What is IUI?
Intrauterine insemination is a fertility treatment that involves specially preparing the sperm in a laboratory and placing it directly inside the woman’s uterine cavity to facilitate the fertilisation process.
Ultimately the goal of IUI is to maximise the number of sperm that reach the fallopian tubes thus increasing the chances of fertilisation.
Who Needs It?
IUI is most useful for:
- Heterosexual couples who find it very difficult, or are unable to, have sexual intercourse
- Same-sex couples using donor sperm
- Single women using donor sperm
- Couples with severe male factor problems using donor sperm
- National guidelines increasingly recommend proceeding straight to IVF after a period of trying to conceive with unexplained subfertility, mild male problems or mild endometriosis. In the past IUI may have been more frequently recommended.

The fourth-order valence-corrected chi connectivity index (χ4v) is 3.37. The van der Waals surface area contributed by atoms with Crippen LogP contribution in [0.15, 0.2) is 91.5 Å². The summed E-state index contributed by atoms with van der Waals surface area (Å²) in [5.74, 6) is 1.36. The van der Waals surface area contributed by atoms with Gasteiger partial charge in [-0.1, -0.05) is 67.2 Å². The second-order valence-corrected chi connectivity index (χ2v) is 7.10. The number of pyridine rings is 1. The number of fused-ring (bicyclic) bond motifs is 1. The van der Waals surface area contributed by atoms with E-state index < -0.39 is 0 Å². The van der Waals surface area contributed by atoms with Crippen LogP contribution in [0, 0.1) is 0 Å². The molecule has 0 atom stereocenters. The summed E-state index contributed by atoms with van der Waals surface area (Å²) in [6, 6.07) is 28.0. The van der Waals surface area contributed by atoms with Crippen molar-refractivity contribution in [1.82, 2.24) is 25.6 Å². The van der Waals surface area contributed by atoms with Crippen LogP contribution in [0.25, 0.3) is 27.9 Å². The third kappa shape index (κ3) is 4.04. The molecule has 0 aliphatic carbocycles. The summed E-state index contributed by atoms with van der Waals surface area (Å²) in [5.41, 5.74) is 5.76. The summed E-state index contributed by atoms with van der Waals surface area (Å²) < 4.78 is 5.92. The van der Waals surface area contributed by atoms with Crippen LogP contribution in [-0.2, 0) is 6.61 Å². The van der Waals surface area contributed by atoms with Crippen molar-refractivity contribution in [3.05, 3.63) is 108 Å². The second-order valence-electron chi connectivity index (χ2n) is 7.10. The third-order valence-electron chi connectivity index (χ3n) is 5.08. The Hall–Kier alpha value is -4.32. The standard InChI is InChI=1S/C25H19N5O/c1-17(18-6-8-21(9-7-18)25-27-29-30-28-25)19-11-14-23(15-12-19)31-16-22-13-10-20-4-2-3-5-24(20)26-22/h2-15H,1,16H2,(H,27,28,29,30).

The recipient of the IUI must have fallopian tubes (the tubes connecting the ovaries to the uterus) that are open and healthy, because this is where the sperm will fertilise the egg and how the resulting embryo moves down into the uterus.
The fallopian tubes can be checked by an ultrasound (HyCoSy), an X-ray (HSG) or by a laparoscopy and dye test.
How does it work?
IUI can be offered in conjunction with:
- Natural cycle
- Clomid cycle
- Super ovulation cycle
- Ovulation Induction cycle
- Donor sperm
The development of the follicles will be monitored by blood tests and ultrasound scans. If required, ovulation will be triggered with an injection of human Chorionic Gonadotrophin (hCG). This will induce the release of the eggs, at which stage the male partner is asked to produce a semen sample (donor sperm may be used where required). The sperm is then specially prepared in the lab and then directly placed into the woman’s uterus using a simple minimally invasive procedure using a fine catheter. (similar to having a smear.)